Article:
Joe Molloy is sitting at his desk in Room 303H -- a small office directly off the boys' locker room -- leafing through progress reports between periods. Student after student wanders into the office, looking for a bottle of water, a dollar for the soda machine, or just to chat.

Joe Molloy

Gary Bogdon for

Molloy rarely gets a moment to himself in his office. Kids are always coming in and out.

Molloy has a smile, a fist bump or a sarcastic remark for each of them before sending them back to the locker room. After all, the office is barely big enough to fit Molloy's desk and the second one directly behind him. He shares this office with Ruff, his fellow PE teacher, who only recently graduated from college.

There isn't a stitch of Yankees memorabilia in the office. He doesn't wear his World Series ring. There isn't a single clue. But there is one picture on a shelf above Molloy's desk. It's of his four children -- two sons and two daughters -- in a frame that reads, "Dad -- you're the best" above and below the photo. And there's a quotation, typewritten in black ink on a yellow sheet of paper, taped to the office window. It reads:

"Our greatest glory consists not in never falling, but in rising every time we fall."
-- Oliver Goldsmith

Molloy's fall from the Yankees hierarchy was remarkably swift.

After spring training in 1997, for the second time in two years, Molloy checked himself into the Duke Diet & Fitness Center -- a well-known treatment center for obesity. His weight had ballooned as the stress that came with working for his father-in-law really started to wear on him. "George was very demanding as a boss," Molloy says. "He would not hesitate to chew your ass [out], just as much as the average employee."

When Steinbrenner would visit Molloy's family in the evening, it was more of the same. "[George] would stop by and spend, oh, 30 minutes or so with the grandkids, Jessie and I," Molloy says. "Then I would walk him outside and we'd talk a little bit more about what was happening [with the team]. It was tough."

In addition, George had begun to assert more and more direct control of the team again, leaving Molloy out of certain meetings and making him feel increasingly irrelevant. Molloy was forced to keep his frustration bottled up inside, unable to vent at the end of a long day. "Jessica said that she really didn't want to hear any of the stuff that'd gone on," Molloy says. "When I came home, it was all about home, and the kids, and her -- which I respected. But it was certainly a challenge."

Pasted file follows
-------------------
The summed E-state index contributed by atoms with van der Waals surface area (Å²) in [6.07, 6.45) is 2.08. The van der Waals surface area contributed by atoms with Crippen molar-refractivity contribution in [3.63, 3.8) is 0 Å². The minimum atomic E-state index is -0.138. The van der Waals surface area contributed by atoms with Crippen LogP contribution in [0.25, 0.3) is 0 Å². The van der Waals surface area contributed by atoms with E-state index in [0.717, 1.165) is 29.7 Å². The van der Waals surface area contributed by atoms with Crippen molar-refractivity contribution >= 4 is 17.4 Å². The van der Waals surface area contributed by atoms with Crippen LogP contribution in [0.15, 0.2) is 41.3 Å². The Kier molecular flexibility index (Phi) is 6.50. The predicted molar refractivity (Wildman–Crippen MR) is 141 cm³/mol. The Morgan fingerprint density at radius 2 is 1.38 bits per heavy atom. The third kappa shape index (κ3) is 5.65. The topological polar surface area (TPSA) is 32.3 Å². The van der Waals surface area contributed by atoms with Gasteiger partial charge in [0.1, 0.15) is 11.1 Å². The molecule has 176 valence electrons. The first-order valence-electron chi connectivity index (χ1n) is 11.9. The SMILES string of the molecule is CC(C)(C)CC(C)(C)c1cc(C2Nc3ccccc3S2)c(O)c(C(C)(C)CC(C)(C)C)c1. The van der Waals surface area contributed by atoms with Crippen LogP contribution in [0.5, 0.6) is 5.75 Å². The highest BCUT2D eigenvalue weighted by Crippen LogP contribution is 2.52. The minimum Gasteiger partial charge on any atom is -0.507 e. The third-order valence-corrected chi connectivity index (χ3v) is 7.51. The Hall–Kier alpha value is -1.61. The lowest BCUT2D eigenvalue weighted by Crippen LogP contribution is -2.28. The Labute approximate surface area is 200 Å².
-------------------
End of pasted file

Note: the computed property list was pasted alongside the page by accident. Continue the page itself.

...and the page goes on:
While he was at Duke he realized he needed a break. That August, Molloy walked into George's office and told him he wanted to take a one-year leave of absence from the team and take a job teaching religion at his old high school, Tampa Catholic.

Jessica Steinbrenner

AP Photo/Kathy Willens

Here's Jessica Steinbrenner earlier this spring, with her father.

"[Joe's] a very religious young man," Steinbrenner was quoted at the time. "He asked if he could do this. How do I say no to God?"

But the problems didn't end there. Molloy's marriage to Jessica Steinbrenner deteriorated soon after he made his decision to step away from the Yankees. Molloy prefers not to discuss the details, but in January 1998 they separated, and in March he filed for divorce.

The couple eventually resolved things out of court, sharing custody of their four children. Molloy did receive a financial settlement, but he says he still needs to work to support himself.

The divorce is something that clearly still pains him 10 years later. You can see it in his downcast eyes and hear it in his hushed tone when he's asked about it. "I miss a lot of aspects of family," he says. "You don't ever walk into a marriage saying you're gonna get divorced.

"Sometimes it's just not in God's plan."

Joe Molloy

Gary Bogdon for

Molloy borrows another teacher's classroom every morning to take attendance of his home-room class.

Molloy officially resigned from the Yankees in February 1998. He has worked at several different schools around Tampa since, including a stint as principal at St. Patrick's Catholic School, where he says he was forced to resign after a disagreement over finances with the pastor of the parish.

Observing him interact with his students, you can't help but think you're watching a man doing exactly what he was put on Earth to do. Children surround him while he's on morning duty patrolling the courtyard before first period. They besiege him in the hallways or in his office between periods. And they beg him to play with them, instead of just supervising them, during his classes.

"He's like the Pied Piper, the way kids follow him around," Webb principal Brent McBrien says. "The kids are always hanging all over him. And no kids get mad at him, which is odd."

It is indeed startling. At a school where fights are common, students gravitate to him like he's Santa Claus. And even when he does have to scold them, he does it in a disarming way. It was no surprise to learn he shared the most popular teacher award this year, as voted by the students.